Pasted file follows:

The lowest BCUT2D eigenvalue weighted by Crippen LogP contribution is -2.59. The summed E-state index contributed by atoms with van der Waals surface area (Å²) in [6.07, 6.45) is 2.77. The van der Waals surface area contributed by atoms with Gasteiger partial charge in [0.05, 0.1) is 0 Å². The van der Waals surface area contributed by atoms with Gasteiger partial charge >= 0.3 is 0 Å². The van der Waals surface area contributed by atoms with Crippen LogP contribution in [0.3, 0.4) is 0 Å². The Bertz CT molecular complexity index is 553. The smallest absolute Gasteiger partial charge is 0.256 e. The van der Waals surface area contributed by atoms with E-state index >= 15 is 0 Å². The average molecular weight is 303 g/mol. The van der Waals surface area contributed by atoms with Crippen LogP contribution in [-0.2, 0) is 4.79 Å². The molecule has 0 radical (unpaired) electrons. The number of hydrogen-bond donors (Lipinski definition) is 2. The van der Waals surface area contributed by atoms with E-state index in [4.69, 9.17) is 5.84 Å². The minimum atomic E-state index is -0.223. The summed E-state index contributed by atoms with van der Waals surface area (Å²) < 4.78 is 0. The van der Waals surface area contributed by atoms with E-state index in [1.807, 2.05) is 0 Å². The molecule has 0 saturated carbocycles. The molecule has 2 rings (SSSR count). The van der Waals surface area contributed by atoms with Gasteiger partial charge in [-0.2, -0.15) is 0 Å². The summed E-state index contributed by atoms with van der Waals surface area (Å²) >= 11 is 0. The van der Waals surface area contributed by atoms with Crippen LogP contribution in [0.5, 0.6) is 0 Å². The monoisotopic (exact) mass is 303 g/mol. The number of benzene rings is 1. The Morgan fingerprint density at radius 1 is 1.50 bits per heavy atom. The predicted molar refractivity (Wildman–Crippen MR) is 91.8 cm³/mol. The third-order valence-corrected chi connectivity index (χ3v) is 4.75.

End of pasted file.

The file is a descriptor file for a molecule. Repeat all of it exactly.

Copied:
The lowest BCUT2D eigenvalue weighted by Crippen LogP contribution is -2.59. The summed E-state index contributed by atoms with van der Waals surface area (Å²) in [6.07, 6.45) is 2.77. The van der Waals surface area contributed by atoms with Gasteiger partial charge in [0.05, 0.1) is 0 Å². The van der Waals surface area contributed by atoms with Gasteiger partial charge >= 0.3 is 0 Å². The van der Waals surface area contributed by atoms with Crippen LogP contribution in [0.3, 0.4) is 0 Å². The Bertz CT molecular complexity index is 553. The smallest absolute Gasteiger partial charge is 0.256 e. The van der Waals surface area contributed by atoms with E-state index >= 15 is 0 Å². The average molecular weight is 303 g/mol. The van der Waals surface area contributed by atoms with Crippen LogP contribution in [-0.2, 0) is 4.79 Å². The molecule has 0 radical (unpaired) electrons. The number of hydrogen-bond donors (Lipinski definition) is 2. The van der Waals surface area contributed by atoms with E-state index in [4.69, 9.17) is 5.84 Å². The minimum atomic E-state index is -0.223. The summed E-state index contributed by atoms with van der Waals surface area (Å²) < 4.78 is 0. The van der Waals surface area contributed by atoms with E-state index in [1.807, 2.05) is 0 Å². The molecule has 0 saturated carbocycles. The molecule has 2 rings (SSSR count). The van der Waals surface area contributed by atoms with Gasteiger partial charge in [-0.2, -0.15) is 0 Å². The summed E-state index contributed by atoms with van der Waals surface area (Å²) >= 11 is 0. The van der Waals surface area contributed by atoms with Crippen LogP contribution in [0.5, 0.6) is 0 Å². The monoisotopic (exact) mass is 303 g/mol. The number of benzene rings is 1. The Morgan fingerprint density at radius 1 is 1.50 bits per heavy atom. The predicted molar refractivity (Wildman–Crippen MR) is 91.8 cm³/mol. The third-order valence-corrected chi connectivity index (χ3v) is 4.75.